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Brain Health And The Keto Diet

diet-and-lifestyle-affecting-your-brain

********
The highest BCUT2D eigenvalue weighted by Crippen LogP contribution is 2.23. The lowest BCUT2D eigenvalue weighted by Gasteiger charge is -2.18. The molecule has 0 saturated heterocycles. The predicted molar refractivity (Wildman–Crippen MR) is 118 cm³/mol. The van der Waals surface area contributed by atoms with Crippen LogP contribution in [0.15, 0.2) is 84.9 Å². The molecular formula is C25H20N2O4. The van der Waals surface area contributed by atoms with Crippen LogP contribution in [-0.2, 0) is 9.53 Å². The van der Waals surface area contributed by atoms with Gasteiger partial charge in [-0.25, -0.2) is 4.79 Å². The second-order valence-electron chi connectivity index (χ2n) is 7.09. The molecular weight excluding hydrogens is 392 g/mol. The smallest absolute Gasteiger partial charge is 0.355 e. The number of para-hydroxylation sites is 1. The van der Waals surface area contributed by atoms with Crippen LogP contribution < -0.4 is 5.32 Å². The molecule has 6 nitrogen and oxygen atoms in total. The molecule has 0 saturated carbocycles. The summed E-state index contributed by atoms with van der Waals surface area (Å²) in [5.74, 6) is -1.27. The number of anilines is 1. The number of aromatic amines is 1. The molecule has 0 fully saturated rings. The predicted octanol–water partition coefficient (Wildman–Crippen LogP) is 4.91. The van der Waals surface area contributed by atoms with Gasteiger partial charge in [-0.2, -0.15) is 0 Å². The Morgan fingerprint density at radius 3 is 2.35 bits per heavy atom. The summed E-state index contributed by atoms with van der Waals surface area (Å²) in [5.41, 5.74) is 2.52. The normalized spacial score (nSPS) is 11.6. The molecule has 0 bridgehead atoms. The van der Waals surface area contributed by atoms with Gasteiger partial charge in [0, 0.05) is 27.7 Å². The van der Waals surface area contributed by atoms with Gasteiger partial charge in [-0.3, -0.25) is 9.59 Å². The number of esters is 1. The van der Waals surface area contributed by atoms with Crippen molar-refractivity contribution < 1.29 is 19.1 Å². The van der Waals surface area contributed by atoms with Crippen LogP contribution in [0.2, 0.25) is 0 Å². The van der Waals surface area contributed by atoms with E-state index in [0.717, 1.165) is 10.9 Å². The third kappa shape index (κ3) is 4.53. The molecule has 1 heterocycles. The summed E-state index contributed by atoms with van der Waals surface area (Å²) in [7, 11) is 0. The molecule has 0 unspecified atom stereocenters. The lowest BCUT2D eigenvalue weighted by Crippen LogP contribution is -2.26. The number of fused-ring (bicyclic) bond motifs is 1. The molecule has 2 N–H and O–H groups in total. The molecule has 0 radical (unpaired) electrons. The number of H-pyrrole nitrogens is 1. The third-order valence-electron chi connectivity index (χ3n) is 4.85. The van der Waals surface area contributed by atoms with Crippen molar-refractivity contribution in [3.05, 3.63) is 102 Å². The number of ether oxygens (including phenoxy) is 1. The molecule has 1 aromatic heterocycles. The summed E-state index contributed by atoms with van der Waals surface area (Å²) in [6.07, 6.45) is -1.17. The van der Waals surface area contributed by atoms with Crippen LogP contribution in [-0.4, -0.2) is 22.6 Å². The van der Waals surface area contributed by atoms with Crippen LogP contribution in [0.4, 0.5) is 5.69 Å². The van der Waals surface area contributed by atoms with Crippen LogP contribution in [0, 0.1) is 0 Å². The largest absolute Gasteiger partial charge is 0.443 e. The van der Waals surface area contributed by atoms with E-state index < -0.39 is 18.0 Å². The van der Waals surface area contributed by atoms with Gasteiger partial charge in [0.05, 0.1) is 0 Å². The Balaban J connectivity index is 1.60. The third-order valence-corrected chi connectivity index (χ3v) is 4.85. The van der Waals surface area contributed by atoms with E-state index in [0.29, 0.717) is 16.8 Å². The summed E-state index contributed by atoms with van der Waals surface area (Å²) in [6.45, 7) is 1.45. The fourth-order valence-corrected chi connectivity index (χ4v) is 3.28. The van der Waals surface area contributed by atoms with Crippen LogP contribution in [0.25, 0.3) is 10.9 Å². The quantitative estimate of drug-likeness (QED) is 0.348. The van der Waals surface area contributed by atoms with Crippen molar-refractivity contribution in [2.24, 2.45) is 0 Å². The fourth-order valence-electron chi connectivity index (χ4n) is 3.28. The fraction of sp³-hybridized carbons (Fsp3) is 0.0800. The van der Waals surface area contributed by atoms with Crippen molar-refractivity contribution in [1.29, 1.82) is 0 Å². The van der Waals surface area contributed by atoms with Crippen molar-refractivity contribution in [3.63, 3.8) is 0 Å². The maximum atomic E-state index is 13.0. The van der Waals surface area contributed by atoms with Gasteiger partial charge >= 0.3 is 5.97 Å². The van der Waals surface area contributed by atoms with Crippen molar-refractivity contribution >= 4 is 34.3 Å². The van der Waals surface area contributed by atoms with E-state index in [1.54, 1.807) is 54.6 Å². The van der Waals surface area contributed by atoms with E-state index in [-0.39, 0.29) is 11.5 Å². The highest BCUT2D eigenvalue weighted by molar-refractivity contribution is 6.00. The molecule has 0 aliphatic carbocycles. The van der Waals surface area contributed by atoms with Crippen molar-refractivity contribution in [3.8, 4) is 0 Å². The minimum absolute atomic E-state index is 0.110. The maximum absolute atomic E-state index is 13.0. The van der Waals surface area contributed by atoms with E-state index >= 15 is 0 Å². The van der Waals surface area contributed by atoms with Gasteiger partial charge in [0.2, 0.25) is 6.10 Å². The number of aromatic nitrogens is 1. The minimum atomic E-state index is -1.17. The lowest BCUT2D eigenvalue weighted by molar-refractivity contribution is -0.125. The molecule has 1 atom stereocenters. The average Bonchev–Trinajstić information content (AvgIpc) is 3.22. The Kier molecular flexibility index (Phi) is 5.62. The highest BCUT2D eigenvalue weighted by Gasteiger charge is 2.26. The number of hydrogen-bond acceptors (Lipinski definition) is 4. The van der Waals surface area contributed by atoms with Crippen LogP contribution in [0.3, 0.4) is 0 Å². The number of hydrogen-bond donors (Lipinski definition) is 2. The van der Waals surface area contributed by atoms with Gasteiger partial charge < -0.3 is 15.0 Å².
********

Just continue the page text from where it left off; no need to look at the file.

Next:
“<i>Health and fitness are a lifestyle!</i>” Heard that before? We’re sure you have. People that make healthy habits a part of their lives know that it’s much more than just exercising and dieting. In the end, it becomes a lifestyle―something you can’t live without. Going back to feeling sluggish and sick feels pretty undesirable once you have experienced feeling vibrant, energized, and lean. <a target="_blank" href="https://www.warriormade.com/">**Transforming your body**</a> is one benefit from a healthy diet and regular exercise, but there are so many more. Take, for example, your brain health. Maybe improved cognitive function is not the first thing you think about when it comes to eating well or moving more–but it’s a proven benefit <sup>1</sup>. In this article, we’re tackling a few big questions: <i>How does brain health improve with diet and exercise? and Can the ketogenic diet (and Warrior Made lifestyle) make my brain healthier, too?</i> <h4><p style="color: rgba(20, 117, 135, 1)">Does Diet Affect Brain Health?</p></h4> Remember that old saying “<i>You are what you eat</i>”? Well, they weren’t just talking about your waistline. Sure, a poor diet can lead to obesity and diseases like cancer or diabetes<sup>2</sup><sup>,</sup><sup>3</sup>. But it can also affect the vital organ between your ears: the brain. Research shows that a diet rich in vegetables, fruits, nuts, and fish may result in larger total brain volume, and therefore, improved long-term brain health<sup>4</sup>. <i>What does that mean?</i> Basically, healthy dieting delays the process of degeneration in brain cells as you age. Eating wholesome foods keeps your brain functioning optimally now, while also helping to prevent things like dementia down the road. Science even links a healthy diet for preventing Alzheimer’s disease. A few <a target="_blank" href="https://www.mayoclinic.org/diseases-conditions/alzheimers-disease/in-depth/15-simple-diet-tweaks-cut-alzheimers-risk/art-20342112">**simple tweaks to your diet**</a> (many of which are keto-approved) may help decrease the risk of disease. <h5><p style="color: #000000">Can Diet Affect My Memory?</p></h5> Are there other brain health-related functions impacted by diet? There sure are. In fact, there’s a lot of research linking improved diet to better memory and delaying dementia later in life<sup>5</sup>. Again, they recommend a diet full of veggies, fish, healthy oils, and fruits. <div class="row mb-4"> <div class="col-12 col-md-5 push-md-7 align-self-center"> <img class="img-fluid" src="https://s3.us-east-2.amazonaws.com/wm-wmade-static-media/media/public/Assets/images/gut+bacteria+brain+health.jpeg" alt="gut+bacteria+brain+health"> </div> <div class="col-12 col-md-7 pull-md-5"> <p>We’re obviously starting to see some patterns here. What goes in your mouth contributes to how your brain functions and the science suggests that an array of these foods can have a positive impact on your memory and more.</p> <p>Of the eleven foods <a target="_blank" href="https://www.healthline.com/nutrition/11-brain-foods"><b>Healthline recommends</b></a> for improved memory, their number one suggestion is fatty fish packed with omega-3s.</p> </div> </div> Actually, understanding the relationship between omega-3 and omega-6 fatty acids may help you better understand diet, brain function, and memory<sup>6</sup>. The main difference is that omega-6 fatty acids consumed too liberally can lead to negative things like <a target="_blank" href="https://www.warriormade.com/content/diet/can-ketosis-reduce-inflammation/">**inflammation**</a>. Omega-3s, on the other hand, support heart, brain, and liver health and can even promote weight loss. They can be consumed liberally by eating fatty fish like salmon or supplementing with fish oil. <h4><p style="color: rgba(20, 117, 135, 1)">Gut Bacteria and Brain Health</p></h4> Over the past twenty years, science has increasingly looked to the gut for answers about our health. The main reason is that early studies suggested that healthy gut bacteria may be the missing piece to solving a lot of the world’s current health epidemics like cancer and obesity. One of the most researched areas of gut health, surprisingly, is its relationship with brain function and mental health<sup>7</sup>. Early research suggested a link between things like autism spectrum disorder and depression, among others. But how exactly are the two linked? <h5><p style="color: #000000">Gut Bacteria and the Brain: How Are They Related?</p></h5> The brain has a direct effect on the gut and intestines<sup>8</sup>. An example all of us can relate to is when we begin feeling hungry. When we experience hunger sensations, the brain actually stimulates the release of stomach acids to be used for digestion before the food ever gets to the stomach. And that link works both ways, too. The stomach can <i>also</i> send signals of distress to the brain. This is why things like anxiety and stress sometimes lead to digestive issues, or over the long-term, the development of stress-induced ulcers. What’s even more important to consider is the link between a poor diet and brain health. A diet composed of inflammatory foods (think processed and sugary) has also been linked to anxiety and depression due to an imbalance of gut bacteria<sup>9</sup>. While we don’t always consider the word <i>bacteria</i> to be a favorable one, the good kind in our gut is responsible for much of our body’s health. It’s crucial that we keep them happy, balanced with quality foods if we want to be healthy. <div class="row mb-4"> <div class="col-12 col-md-5 push-md-7 align-self-center"> <img class="img-fluid" src="https://s3.us-east-2.amazonaws.com/wm-wmade-static-media/media/public/Assets/images/science+brain+health.jpeg" alt="science+brain+health"> </div> <div class="col-12 col-md-7 pull-md-5"> <h4><p style="color: rgba(20, 117, 135, 1)">Science Pause!</p></h4> <p>Props to you if you’re still with us because this is a science-heavy article. You should celebrate the fact that you’re cruising your way through it and learning more about your body.</p> <p>To recap, we’ve covered how diet and gut bacteria are linked to brain function and mental health.</p> </div> </div> Now, we’re about to tackle blood sugar, the keto diet, and lifestyle choices like exercise. If you need a break, now might be a good time to pause and check out some exercises you can do at home with no weights on our <a target="_blank" href="https://www.youtube.com/channel/UCZjFDJI4B4l16uujibduMFA">**YouTube channel**</a>. Or, we can keep trucking along. <h4><p style="color: rgba(20, 117, 135, 1)">Blood Sugar, Insulin Resistance, and Brain Function</p></h4> Anti-inflammatory diets (such as keto, which is described in the next section) contribute to our health in part because they help us lower our blood sugar. Blood sugar is glucose found in the blood as a result of the foods we eat. Highly processed and sugary foods lead to large blood sugar spikes that increase the likelihood of all the diseases we’ve mentioned to this point<sup>10</sup>. The truth is, sugar is how the body gets fuel―and the brain needs a lot of it<sup>11</sup>. Thinking, memory, and learning are all closely related to how much glucose we burn through. However, too much sugar is bad for the brain. Excess sugar leads to the deterioration of brain cells and can increase the chances of diabetes or cancer. Interestingly enough, blood sugar and brain function help us transition into our next section seamlessly. <h4><p style="color: rgba(20, 117, 135, 1)">The Keto Diet and Brain Health</p></h4> The ketogenic diet, a low-carb, high-fat diet based on veggies, healthy oils, and quality proteins, can actually <a target="_blank" href="https://www.warriormade.com/content/diet/ketosis-and-brain-function/">**promote brain health**</a>. You can read all about the benefits of keto by visiting <a target="_blank" href="https://www.warriormade.com/content/diet/">**our blog**</a>. As you’ve learned, diet and brain health are closely related. With the exception of its limitation on fruit intake to only a <a target="_blank" href="https://www.warriormade.com/content/diet/what-are-superfoods-top-7-for-your-keto-diet/">**superfood**</a> like blueberries, your keto diet will be based around a lot of the foods doctors recommend for brain health and cognitive function. Gut bacteria also play a role in brain health. We said that the brain and gut are like a two-lane highway, sending signals back and forth that can impact one another. One negative example of this is chronic gut inflammation, which is linked to myriad negative health consequences. One of the main benefits of the ketogenic diet is that it helps reduce inflammation. In fact, before keto became a trendy diet, scientists concluded keto could even help prevent seizures owing to its impact on gut bacteria <sup>12</sup>. If you’re keeping score at home, so far, the keto diet is two for two. Finally, because your diet is based on lots of quality fats and proteins―and limited carbs and sugar―your blood sugar is also improved through the keto diet. Though the keto diet got famous for its ability to help people lose weight, there’s also clearly a host of benefits available to anyone looking to improve brain health. <h4><p style="color: rgba(20, 117, 135, 1)">Exercise and Brain Health</p></h4> Movement makes us smarter. In fact, studies show that exercise changes the way our brains work by improving memory and thinking skills<sup>13</sup>. <div class="row mb-4"> <div class="col-12 col-md-5 push-md-7 align-self-center"> <img class="img-fluid" src="https://s3.us-east-2.amazonaws.com/wm-wmade-static-media/media/public/Assets/images/running+brain+health.jpeg" alt="running+brain+health"> </div> <div class="col-12 col-md-7 pull-md-5"> <p>Exercise reduces insulin resistance and inflammation while also stimulating the release of chemicals that keep brain cells and blood vessels in the brain healthy.</p> <p>And because you’ve gotten such a heavy dose of science already, let’s keep this section simple. You just feel better when you exercise. It’s easier to sit and pay attention, study, or learn when you’ve moved your body that day. From recess as a kid to a run before work in adulthood, anyone that’s ever tried it knows this to be true.</p> </div> </div> So if you need a further incentive to exercise, keep this in mind: moving makes you smarter―and keeps your brain healthy. <h4><p style="color: rgba(20, 117, 135, 1)">Brain Health and the Warrior Made Lifestyle</p></h4> In the name of science and with empirical evidence about brain health, let’s wrap this article up the easy way. You know that diet and exercise are important for transforming your body. You’ve been told that they will keep you healthier. And you know that the ultimate goal is to make both a part of your lifestyle. One way to do that is to remember that a healthy diet (anti-inflammatory foods like veggies and fatty fish) and regular exercise improve both brain function and mental health. You can decrease your risk of a disease like Alzheimer’s or dementia and learn better when you eat well and move often. If brain health is one of your goals, the ketogenic diet, and our home-based fitness routines are a great way to achieve it. Join the <a target="_blank" href="https://www.warriormade.com/">**Warrior Made community**</a> and start working towards your own body (and brain) transformation! <h5><p style="color: #000000">Resources</p></h5> 1. <a target="_blank" href="https://www.health.harvard.edu/blog/regular-exercise-changes-brain-improve-memory-thinking-skills-201404097110">Regular exercise changes the brain</a> 2. <a target="_blank" href="https://ncdalliance.org/unhealthy-diets-and-obesity">Unhealthy Diets and Obesity</a> 3. <a target="_blank" href="https://www.wcrf-uk.org/uk/preventing-cancer/what-can-increase-your-risk-cancer/poor-diet-and-cancer-risk">Poor diet and cancer risk</a> 4. <a target="_blank" href="http://www.neurologytimes.com/dementia/role-diet-brain-health">Poor diet and cancer risk</a> 5. <a target="_blank" href="https://www.health.harvard.edu/mind-and-mood/boost-your-memory-by-eating-right">Boost your memory by eating right</a> 6. <a target="_blank" href="https://www.healthline.com/nutrition/omega-3-6-9-overview">Omega-3-6-9 Fatty Acids</a> 7. <a target="_blank" href="https://www.ncbi.nlm.nih.gov/pmc/articles/PMC4228144/">Gut Microbes and the Brain</a> 8. <a target="_blank" href="https://www.health.harvard.edu/diseases-and-conditions/the-gut-brain-connection">The gut-brain connection</a> 9. <a target="_blank" href="https://www.ncbi.nlm.nih.gov/pmc/articles/PMC5641835/">Gut microbiota’s effect on mental health</a> 10. <a target="_blank" href="https://www.livescience.com/62673-what-is-blood-sugar.html">What Is Blood Sugar?</a> 11. <a target="_blank" href="http://neuro.hms.harvard.edu/harvard-mahoney-neuroscience-institute/brain-newsletter/and-brain-series/sugar-and-brain">Sugar and the Brain</a> 12. <a target="_blank" href="https://www.livescience.com/62659-keto-diet-epilepsy-gut-bacteria.html">How the Keto Diet Helps Prevent Seizures</a> 13. <a target="_blank" href="https://www.health.harvard.edu/blog/regular-exercise-changes-brain-improve-memory-thinking-skills-201404097110">Regular exercise changes the brain</a>